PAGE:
Locked Down – Counter to All Social Media Advice
Posted by Ellen on July 30, 2010
I haven’t ranted in awhile but I just got an e-mail that ticks me off. I won’t name the organization here — at least not yet — but here’s essentially what the message says [italics added and the association's name -- obviously -- changed]:
Thank you for your subscription to ZZZ Association’s LinkedIn Group. A recent review of our records indicates your LinkedIn profile does not link to our membership. Because subscription to this group is a member benefit which provides access to key connections and discussion opportunities your subscription will end effective August 13, 2010 unless it is affiliated with a current ZZZ Association membership. If your membership has expired, you can reactivate it today by going to XXX Website or you can call our member service center at ZZZ-ZZZ-ZZZZ.
Well how about that! I didn’t know I had to be an association member to connect via “their” LinkedIn group.
First, is this permitted within LinkedIn?
Second, what about that letter makes me want to renew? (Hint: nothing)
Third, isn’t it just wrong to handle this situation in this way? (Hint: obviously I think so)
Or am I just being too grumpy?
Okay, I’ve slept on this… and I realize that, of course, anyone who sets up a group in LinkedIn can decide who joins and who doesn’t (not a LinkedIn policy issue but rather the choice of the group about its members).
Which leaves the last two questions, which I’ll address again in reverse order, in more detail… please chime in…
Isn’t it just wrong to toss someone out of your LinkedIn (or other non-proprietary social network [SN]) group because they’re not a member of your association? I guess it depends on how the organization defines its purpose for the SN:
If the purpose is to replicate what already happens within the organization’s listservs, forums, and any white-label SN it has, then it makes sense to ban all non-members.
If the purpose is to widen the association’s reach, entice non-members to join (by giving them a taste of the sort of dialogue that already goes on inside the association), keep non-renewing members in touch (so they’ll be more inclined to re-join later), and provide another online avenue for current members to contact each other, then it doesn’t make sense to tighten the cinch on the network.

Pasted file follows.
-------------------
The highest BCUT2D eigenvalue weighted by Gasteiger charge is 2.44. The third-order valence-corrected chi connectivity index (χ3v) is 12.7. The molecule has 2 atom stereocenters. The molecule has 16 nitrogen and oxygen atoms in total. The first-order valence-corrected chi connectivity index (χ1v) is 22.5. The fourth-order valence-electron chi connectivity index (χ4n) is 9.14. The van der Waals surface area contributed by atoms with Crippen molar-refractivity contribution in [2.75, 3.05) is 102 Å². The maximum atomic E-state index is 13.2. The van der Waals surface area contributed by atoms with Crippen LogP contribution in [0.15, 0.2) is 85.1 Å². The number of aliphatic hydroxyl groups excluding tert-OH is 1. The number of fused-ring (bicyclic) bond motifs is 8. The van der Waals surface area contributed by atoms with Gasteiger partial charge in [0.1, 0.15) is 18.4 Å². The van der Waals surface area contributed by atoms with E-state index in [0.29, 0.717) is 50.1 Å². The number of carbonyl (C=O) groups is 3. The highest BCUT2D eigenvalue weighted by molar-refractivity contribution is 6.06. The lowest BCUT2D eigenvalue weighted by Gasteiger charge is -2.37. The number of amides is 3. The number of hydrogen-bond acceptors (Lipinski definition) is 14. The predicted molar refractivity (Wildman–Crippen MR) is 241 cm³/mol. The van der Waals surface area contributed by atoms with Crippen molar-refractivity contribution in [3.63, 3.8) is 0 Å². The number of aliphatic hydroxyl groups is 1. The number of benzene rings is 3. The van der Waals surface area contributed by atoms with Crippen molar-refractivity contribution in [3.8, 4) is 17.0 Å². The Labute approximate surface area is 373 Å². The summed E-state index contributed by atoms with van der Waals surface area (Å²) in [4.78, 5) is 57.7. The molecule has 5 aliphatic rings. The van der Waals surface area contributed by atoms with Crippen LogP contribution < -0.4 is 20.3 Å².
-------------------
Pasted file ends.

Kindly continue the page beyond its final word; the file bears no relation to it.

I have contributed to the organization as a volunteer in several ways over the years (writing for its publications, serving as a presenter at its conference, etc.). I haven’t renewed for several reasons, primarily because I’m no longer employed by an association that can take on the (for me) significant dues payments.
So getting an e-mail that’s as starkly clear as “Pony up your renewals dues or we’ll lock you down” ticks me off. It conveys all kinds of things, but primarily it says this to me:
All we really want is your money. We don’t want you to get any value from our organization unless you pay us for it. We are a closed group and only those who pay the admission fee are permitted to enter and interact.
So to the final question: What about this letter makes me want to renew?
Let’s see… do I want to pay $XXX to be a member of a group that doesn’t seem very interested in the voices of those outside their membership?
I’m thinking… no. I’d rather be a member of a group that
listens to its members: all the SN experts within the membership (at least those I know of) would advise this organization to keep the LinkedIn group open to everyone. The point of a SN is to connect people, not disconnect them.
listens to those who are not members: otherwise you live in insularity. There’s a huge difference between seeing the world through a window from the safety of your house and going outside to experience it. So if you have to be inside your house, isn’t it a good idea to be in touch with people who are out in the world and can inform your worldview?
appreciates the opportunity to stay connected with a member who has contributed in the past: isn’t a LinkedIn group a perfect (and inexpensive!) way to keep in touch with those former members? Otherwise, aren’t you suggesting that you could give a rat’s butt about what they’ve done for you in the past?
isn’t all about the money: yes, dues are important revenue streams (though some experts have been saying for quite awhile it’s a model that must change) but as soon as I get the feeling that all I am to an organization is an open wallet, then I’m turned off.
What am I missing? Am I still just being grumpy, despite a good night’s sleep?
This entry was posted on July 30, 2010 at 9:42 pm and is filed under Learning in General, Social Learning. Tagged: association, professional development, social networking. You can follow any responses to this entry through the RSS 2.0 feed. You can leave a response, or trackback from your own site.